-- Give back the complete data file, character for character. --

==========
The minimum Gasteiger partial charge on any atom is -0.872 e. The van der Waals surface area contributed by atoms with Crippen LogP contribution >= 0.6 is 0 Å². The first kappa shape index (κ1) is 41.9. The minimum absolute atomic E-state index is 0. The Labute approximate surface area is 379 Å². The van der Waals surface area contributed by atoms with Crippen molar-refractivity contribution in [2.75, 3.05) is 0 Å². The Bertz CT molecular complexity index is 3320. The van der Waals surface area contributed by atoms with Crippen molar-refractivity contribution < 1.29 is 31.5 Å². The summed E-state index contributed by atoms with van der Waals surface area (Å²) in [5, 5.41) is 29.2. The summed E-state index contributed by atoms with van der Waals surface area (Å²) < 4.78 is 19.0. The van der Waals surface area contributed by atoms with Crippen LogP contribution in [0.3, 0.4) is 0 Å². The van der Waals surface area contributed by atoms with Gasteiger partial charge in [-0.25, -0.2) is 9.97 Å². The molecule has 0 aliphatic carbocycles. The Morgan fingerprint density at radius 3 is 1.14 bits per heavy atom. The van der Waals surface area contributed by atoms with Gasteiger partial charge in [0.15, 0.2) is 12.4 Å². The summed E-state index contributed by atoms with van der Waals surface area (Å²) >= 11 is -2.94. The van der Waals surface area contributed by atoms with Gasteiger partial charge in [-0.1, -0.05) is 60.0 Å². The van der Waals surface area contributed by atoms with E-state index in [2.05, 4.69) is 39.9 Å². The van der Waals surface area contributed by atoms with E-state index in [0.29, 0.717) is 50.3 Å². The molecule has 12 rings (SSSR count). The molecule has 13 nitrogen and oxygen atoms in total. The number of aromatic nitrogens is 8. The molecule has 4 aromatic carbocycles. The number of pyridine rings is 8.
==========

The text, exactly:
The minimum Gasteiger partial charge on any atom is -0.872 e. The van der Waals surface area contributed by atoms with Crippen LogP contribution >= 0.6 is 0 Å². The first kappa shape index (κ1) is 41.9. The minimum absolute atomic E-state index is 0. The Labute approximate surface area is 379 Å². The van der Waals surface area contributed by atoms with Crippen molar-refractivity contribution in [2.75, 3.05) is 0 Å². The Bertz CT molecular complexity index is 3320. The van der Waals surface area contributed by atoms with Crippen molar-refractivity contribution < 1.29 is 31.5 Å². The summed E-state index contributed by atoms with van der Waals surface area (Å²) in [5, 5.41) is 29.2. The summed E-state index contributed by atoms with van der Waals surface area (Å²) < 4.78 is 19.0. The van der Waals surface area contributed by atoms with Crippen LogP contribution in [0.3, 0.4) is 0 Å². The van der Waals surface area contributed by atoms with Gasteiger partial charge in [-0.25, -0.2) is 9.97 Å². The molecule has 0 aliphatic carbocycles. The Morgan fingerprint density at radius 3 is 1.14 bits per heavy atom. The van der Waals surface area contributed by atoms with Gasteiger partial charge in [0.15, 0.2) is 12.4 Å². The summed E-state index contributed by atoms with van der Waals surface area (Å²) >= 11 is -2.94. The van der Waals surface area contributed by atoms with Gasteiger partial charge in [-0.1, -0.05) is 60.0 Å². The van der Waals surface area contributed by atoms with E-state index in [2.05, 4.69) is 39.9 Å². The van der Waals surface area contributed by atoms with E-state index in [0.29, 0.717) is 50.3 Å². The molecule has 12 rings (SSSR count). The molecule has 13 nitrogen and oxygen atoms in total. The number of aromatic nitrogens is 8. The molecule has 4 aromatic carbocycles. The number of pyridine rings is 8.